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edge staff writer


Another milestone for Brady: 600 TD passes

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Another milestone for Brady: 600 TD passes (AP photo/Matt Ludtke, File)

We’re never going to see another one like Tom Brady.

The 44-year-old quarterback continues to etch his name into the NFL’s record books on a seemingly weekly basis, although the truth is that we’ve reached the point where he’s doing things that have literally never been done in the league before. He’s not just breaking records – he’s putting those records far enough out of reach that we’ll likely have to wait at least a generation before anyone approaches them … if they ever do.

His latest accomplishment is one that has never before been seen in NFL history. With his second touchdown pass of Sunday’s game against the Bears, Brady became the first quarterback ever to throw at least 600 touchdown passes; he’d go on to throw two more and end the contest sitting at 602.

Now, Brady didn’t break any records with that pass – he had already surpassed Drew Brees atop that list last season – but he’s opening up a whole lot of daylight between himself and the rest of football history. That 602 puts him a full 31 TD passes beyond Brees, who along with Peyton Manning and Brett Favre make up the entire group of QBs to even reach 500 career TD passes. And with the aging Brady showing no signs of slowing down, that number is only going to get more impressive.

Just for fun, let’s look at the closest active quarterback to Brady in terms of TDs. That would be Aaron Rodgers, who sits at an impressive fifth place on the all-time list … and sits a full 175 TD passes behind Brady, with “just” 427 scoring strikes.

So yeah – 600. It’s a lot.

For Brady, of course, it’s just another milestone in a career whose totals are essentially all milestones at this point.

Earlier this season, he wrested the record for passing yards away from Brees – his league-leading 2275 this year has him at 81,479, roughly 1,100 clear of second place. As far as active guys, the closest sits at sixth all-time – Ben Roethlisberger, who is nearly 20,000 yards shy of Brady’s total. Basically, you could add Dak Prescott’s entire career to Ben Roethlisberger and still come up short.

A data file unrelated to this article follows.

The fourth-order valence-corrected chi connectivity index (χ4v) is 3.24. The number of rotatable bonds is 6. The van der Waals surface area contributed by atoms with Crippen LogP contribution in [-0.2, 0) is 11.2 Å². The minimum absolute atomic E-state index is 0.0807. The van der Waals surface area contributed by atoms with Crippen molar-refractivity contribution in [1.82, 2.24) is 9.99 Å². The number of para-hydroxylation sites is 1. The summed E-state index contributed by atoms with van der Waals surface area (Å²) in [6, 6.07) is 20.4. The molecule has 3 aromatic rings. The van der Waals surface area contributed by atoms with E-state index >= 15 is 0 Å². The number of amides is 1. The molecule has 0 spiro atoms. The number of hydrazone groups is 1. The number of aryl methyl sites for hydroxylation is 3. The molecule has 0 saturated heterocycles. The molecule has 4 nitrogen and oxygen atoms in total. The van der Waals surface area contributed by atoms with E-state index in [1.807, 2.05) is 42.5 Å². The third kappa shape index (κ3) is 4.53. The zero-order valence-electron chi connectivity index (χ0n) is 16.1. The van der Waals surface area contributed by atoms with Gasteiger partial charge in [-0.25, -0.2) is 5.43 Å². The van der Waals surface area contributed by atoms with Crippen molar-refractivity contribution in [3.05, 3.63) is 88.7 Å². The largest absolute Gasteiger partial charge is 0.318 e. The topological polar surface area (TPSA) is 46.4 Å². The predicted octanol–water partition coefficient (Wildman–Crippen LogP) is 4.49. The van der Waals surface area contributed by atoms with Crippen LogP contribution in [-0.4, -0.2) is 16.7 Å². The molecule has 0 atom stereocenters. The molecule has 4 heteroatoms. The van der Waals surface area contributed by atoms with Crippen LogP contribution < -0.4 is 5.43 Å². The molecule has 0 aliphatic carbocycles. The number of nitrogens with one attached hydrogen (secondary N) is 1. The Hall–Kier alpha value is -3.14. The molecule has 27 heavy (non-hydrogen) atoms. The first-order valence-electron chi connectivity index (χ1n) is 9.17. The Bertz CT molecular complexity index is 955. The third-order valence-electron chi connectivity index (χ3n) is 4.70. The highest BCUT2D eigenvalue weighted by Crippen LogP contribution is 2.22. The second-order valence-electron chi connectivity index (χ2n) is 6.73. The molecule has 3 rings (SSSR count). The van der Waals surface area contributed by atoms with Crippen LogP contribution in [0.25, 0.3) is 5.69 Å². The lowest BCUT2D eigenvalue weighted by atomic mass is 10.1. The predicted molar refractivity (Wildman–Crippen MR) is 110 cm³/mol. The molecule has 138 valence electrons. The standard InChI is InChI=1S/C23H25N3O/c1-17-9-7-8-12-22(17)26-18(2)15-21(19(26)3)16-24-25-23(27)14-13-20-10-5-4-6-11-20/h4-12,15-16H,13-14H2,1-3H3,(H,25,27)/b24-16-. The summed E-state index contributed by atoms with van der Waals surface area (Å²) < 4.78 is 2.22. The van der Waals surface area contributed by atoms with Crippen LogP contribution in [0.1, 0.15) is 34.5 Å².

Brady’s the all-time leader in pass attempts, a record previously held by, you guessed it, Drew Brees (man, turns out that Brees guy put up some numbers), and barring injury, he’s got a good shot at taking another one from Brees before season’s end – he’s about 160 completions short; at his current rate, he’ll get there sometime in December. He’s also started more games than any player in NFL history.

All this, plus a bounteous playoff resume that we’re not going to go into in-depth here, because who has that kind of time? Just assume that in all the regular season categories we just talked about, Brady also tops the all-time playoff list … and is likely positioned to add to those numbers as well.

Think about it – 600 touchdown passes, with plenty more left in the tank. Ordinarily, it would seem like nonsense to extrapolate forward for a player who is already 44 years old, but there’s nothing ordinary about Tom Brady’s career. Say he plays out this year and next – a reasonable expectation, considering his performance to this point. We’re likely looking at something in the vicinity of 650 TD passes and over 85,000 passing yards. There’s a distinct possibility that when he retires, Brady will be a full 100 TDs ahead of second place. It’s just astonishing.

But then again, so is Tom Brady.

Last modified on Wednesday, 27 October 2021 07:58


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